Tip 1: If you are on a vacation in which you walk a lot, record the path you took by drawing it on the map. Uses different colors of pens/markers for each day and include the distances you walked (use Google post-vacation to to calculate mileage if you aren’t sure).
Tip 2: I use a binder with a couple of baseball card pages (Project life pages work too) to sort my pictures and ephemera. This helps me not overlook a picture or print out when compiling the Traveler’s Notebook.
Tip 3: Did you use Uber to get around on vacation? Screen shot the trip from the “history” screen. It will show a map with the route you took.
Step 8: Review to Steps 4 & 5 and it should be easy to make a bullet point list of the things you want to include. My preference is to document things in a chronological order with a couple of “specialty spreads” focused on a particular topic (i.e. accommodations, food, an excursion we took, etc.)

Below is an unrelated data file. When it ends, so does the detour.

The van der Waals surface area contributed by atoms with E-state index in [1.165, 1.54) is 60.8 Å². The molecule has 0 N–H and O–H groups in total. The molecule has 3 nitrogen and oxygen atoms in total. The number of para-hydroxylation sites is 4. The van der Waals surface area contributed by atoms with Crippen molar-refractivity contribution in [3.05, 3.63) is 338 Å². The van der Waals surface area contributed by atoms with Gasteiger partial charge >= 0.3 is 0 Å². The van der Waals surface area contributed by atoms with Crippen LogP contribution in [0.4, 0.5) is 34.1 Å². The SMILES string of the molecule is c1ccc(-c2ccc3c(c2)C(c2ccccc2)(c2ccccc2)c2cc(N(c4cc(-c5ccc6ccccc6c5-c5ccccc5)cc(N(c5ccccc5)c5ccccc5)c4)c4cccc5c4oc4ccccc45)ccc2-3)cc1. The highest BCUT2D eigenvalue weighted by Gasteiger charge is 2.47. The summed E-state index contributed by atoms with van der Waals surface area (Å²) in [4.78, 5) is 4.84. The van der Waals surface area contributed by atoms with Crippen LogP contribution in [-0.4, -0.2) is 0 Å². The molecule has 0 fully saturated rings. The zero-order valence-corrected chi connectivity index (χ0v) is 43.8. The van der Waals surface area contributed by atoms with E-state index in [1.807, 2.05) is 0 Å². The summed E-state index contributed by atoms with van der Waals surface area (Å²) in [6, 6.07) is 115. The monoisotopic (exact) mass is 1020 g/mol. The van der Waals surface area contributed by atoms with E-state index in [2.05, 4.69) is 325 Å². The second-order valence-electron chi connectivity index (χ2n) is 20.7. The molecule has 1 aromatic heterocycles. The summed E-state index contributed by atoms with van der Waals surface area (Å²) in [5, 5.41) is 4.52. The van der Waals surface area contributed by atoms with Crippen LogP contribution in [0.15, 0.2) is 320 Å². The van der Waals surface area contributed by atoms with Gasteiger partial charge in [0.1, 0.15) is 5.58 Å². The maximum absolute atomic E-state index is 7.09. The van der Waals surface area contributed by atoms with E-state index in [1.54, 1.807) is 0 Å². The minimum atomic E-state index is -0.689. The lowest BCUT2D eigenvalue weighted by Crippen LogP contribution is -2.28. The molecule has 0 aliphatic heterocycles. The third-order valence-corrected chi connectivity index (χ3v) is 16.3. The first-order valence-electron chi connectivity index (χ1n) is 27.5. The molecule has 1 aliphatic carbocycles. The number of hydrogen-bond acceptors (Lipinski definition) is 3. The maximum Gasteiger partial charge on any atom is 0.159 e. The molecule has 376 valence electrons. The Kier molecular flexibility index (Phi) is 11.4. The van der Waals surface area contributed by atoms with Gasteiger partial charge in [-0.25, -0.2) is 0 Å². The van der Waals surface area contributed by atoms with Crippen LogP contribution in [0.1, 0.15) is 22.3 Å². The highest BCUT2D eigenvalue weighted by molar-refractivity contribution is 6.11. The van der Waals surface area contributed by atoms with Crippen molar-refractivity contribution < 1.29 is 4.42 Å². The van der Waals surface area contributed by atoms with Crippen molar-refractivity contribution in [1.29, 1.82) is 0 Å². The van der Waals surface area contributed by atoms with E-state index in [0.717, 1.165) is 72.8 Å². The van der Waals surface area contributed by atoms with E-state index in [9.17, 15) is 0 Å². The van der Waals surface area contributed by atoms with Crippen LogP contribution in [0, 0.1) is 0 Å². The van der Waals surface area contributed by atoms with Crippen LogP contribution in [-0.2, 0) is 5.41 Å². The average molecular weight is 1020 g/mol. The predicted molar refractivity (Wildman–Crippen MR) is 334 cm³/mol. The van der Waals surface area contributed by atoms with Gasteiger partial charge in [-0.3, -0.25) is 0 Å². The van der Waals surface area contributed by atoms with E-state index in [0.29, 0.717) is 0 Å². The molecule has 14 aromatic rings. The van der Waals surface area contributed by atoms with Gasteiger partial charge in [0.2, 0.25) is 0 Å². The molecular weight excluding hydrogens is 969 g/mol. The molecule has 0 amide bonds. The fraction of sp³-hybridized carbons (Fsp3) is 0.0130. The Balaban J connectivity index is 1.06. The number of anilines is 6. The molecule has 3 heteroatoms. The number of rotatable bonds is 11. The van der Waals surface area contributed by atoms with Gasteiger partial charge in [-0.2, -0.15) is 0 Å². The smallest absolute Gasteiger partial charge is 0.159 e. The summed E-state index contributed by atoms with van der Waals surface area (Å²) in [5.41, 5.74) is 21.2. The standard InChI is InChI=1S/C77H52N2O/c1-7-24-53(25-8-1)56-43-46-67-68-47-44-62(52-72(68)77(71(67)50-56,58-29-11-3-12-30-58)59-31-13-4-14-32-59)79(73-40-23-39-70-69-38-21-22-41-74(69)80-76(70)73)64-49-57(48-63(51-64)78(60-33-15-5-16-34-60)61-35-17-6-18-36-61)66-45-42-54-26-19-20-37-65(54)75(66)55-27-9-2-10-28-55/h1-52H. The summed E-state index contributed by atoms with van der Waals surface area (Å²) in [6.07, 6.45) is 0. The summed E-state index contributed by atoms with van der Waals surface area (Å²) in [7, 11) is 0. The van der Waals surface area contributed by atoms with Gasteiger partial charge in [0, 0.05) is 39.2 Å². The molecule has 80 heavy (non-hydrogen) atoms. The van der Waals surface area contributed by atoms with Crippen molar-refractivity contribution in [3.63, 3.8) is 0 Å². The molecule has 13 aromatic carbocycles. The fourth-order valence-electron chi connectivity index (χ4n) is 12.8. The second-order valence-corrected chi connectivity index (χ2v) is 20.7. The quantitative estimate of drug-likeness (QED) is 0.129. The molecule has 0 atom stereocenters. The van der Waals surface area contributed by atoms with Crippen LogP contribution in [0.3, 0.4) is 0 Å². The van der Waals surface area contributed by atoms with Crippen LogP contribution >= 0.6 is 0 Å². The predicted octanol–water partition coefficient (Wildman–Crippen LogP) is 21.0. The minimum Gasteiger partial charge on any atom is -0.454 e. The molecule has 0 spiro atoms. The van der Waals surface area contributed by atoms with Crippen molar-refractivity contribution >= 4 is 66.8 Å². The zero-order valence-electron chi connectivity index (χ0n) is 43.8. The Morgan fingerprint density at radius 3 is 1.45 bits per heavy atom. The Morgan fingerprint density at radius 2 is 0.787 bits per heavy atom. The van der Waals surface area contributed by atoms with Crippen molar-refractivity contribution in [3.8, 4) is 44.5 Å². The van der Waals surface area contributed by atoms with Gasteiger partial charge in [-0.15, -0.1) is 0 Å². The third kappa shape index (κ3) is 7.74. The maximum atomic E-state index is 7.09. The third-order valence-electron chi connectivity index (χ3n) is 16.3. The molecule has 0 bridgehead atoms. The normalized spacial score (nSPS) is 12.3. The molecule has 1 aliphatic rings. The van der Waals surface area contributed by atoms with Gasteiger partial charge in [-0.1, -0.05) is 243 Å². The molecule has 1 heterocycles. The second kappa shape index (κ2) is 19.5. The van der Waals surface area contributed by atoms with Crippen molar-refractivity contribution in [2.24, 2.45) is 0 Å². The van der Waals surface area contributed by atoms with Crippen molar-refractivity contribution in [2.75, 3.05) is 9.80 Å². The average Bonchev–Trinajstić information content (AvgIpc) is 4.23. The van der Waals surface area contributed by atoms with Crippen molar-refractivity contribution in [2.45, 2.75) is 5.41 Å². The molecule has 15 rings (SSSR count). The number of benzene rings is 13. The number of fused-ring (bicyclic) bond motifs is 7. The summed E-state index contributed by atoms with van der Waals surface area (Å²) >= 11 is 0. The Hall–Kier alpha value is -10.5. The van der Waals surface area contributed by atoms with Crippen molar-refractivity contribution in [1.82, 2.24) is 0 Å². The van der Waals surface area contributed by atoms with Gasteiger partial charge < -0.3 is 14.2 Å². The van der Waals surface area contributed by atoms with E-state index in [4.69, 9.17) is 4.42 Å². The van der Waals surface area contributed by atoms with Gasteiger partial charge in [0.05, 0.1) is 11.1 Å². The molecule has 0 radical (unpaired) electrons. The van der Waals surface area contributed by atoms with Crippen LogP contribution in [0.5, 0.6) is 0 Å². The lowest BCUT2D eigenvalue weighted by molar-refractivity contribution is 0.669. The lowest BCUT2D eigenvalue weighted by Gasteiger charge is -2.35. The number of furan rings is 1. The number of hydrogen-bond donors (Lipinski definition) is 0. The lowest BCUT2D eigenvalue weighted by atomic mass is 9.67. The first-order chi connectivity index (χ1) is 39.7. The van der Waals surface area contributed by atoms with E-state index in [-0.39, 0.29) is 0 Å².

Step 9: Grab other items like washi tape, die-cuts, stickers, journaling cards, etc. to add color and fun to your album.
Step 10: Get crafty and put the album together! Now that you have everything organized this process should only take a couple of hours and you and your travel companions will love flipping through the album time and time again.
Do you make travel/vacation albums? Any tips you would like to share?
A look at a couple of the pages in my Traveler's Notebook from a long-weekend trip Asheville, NC. I love incorporating "interactive" pages with lots of "tip-ins" and "flip-outs". It is a fun way to pack a lot of information and ephemera into a small space.
Palette & Paper's blog is written by various creative team members.